When Paul George broke his leg on August 1, many feared for the worst. The horrific video where Indiana’s star player landed on his leg, which resulted in his lower leg snapping perpendicular to the rest of his limb, led many to believe it could have been career-ending. To a player of the magnitude of George, one thing is on his mind — to come back stronger than the player that led his Indiana Pacers to back-to-back Eastern Conference Finals. In order to make his eventual return, Paul George will have to now shift his focus from the upcoming season to his overall health.
Ever since his emergence during the 2012-2013 season, which netted him the NBA’s Most Improved Player Award, George has established himself as the franchise player for Indiana. He is, arguably, Indiana’s most consistent player. Not only is he the franchise’s leading scorer at 21.7 ppg, but he is as diverse as it comes. He ranked second on the squad in rpg at 6.8, second in assists at 3.5 apg, and served as the team’s most reliable defender, headlined by his first All-Defensive First Team selection this past season. Moreover, George brings intangibles to this Pacers team. He is one of the few who does not choke under pressure. Most importantly, he serves as the team leader.
This upcoming season was supposed to be the season where the Indiana Pacers proved their doubters wrong. After all, last season Indiana was primed for a championship run, only for the Pacers to fall into disarray. Indiana’s embarrassing downward spiral during the second half of the season made them look like a shell of their early-season counterpart. Without George, Indiana’s hopes of bouncing back is slim-to-none, particularly with a bulked-up Eastern Conference.
Throughout the last month, George has done what a true leader should, promising that he will return stronger than ever, promising that the Pacers will stand tall, on the top of not only the Eastern Conference, but the NBA at-large. The questionable stance that he has taken, particularly over the last week, is that he will be returning to the floor sometime this season, possibly bringing false promises to the NBA.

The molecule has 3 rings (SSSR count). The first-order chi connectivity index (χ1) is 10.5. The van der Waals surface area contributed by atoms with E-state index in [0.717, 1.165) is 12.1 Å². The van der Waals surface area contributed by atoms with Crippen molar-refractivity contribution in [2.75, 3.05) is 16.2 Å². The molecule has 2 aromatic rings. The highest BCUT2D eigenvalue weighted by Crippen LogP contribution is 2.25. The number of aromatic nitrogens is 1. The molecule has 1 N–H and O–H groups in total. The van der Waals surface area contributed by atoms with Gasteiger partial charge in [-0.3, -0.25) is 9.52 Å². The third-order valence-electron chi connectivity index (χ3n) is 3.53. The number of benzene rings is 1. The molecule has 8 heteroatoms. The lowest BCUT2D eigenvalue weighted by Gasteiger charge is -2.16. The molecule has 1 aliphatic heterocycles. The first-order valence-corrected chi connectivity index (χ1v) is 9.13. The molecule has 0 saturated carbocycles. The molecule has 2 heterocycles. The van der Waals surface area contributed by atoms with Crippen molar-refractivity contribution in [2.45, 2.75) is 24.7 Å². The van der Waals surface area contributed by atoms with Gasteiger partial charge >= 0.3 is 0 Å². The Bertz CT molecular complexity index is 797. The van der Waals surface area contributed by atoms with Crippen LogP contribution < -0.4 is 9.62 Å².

For George to make a full recovery, doctors have estimated that it will take approximately 12 to 18 months. In other words, he is unlikely to play at his level until next August at the earliest, possibly not until January of 2016. More importantly is the fact that George does not only need his leg to heal, but he has to train it and rehab it all over again. For George to be an MVP-worthy player once again, he will have to be cautious upon his return. Like many other players who have come before him, a return too soon could have some serious long-term effects on his physical state. More importantly, he will only hurt the Pacers future if he returns without being 100 percent. Instead of being a mediocre Eastern Conference squad this year, they may continue that outlook for years to come.
George needs to have the mindset of prioritizing his body, first and foremost. After all, President of the Indiana Pacers Larry Bird has addressed his plan of attack for the 2013-2014. As such, the team is moving on under the belief that Paul George will not return to the court this season. Pacers coach Frank Vogel, in turn, needs to carry out Bird’s plan, with a blueprint that can keep the Indiana Pacers competitive for the upcoming season. Meanwhile, Paul George will be improving on his health, not of a focus set on his Pacers’ upcoming season. It is only once he is 100 percent that the Pacers’ franchise player can gather his troops to prove that Indiana has what it takes to be a championship contender.
Commentary by Simon Mounsey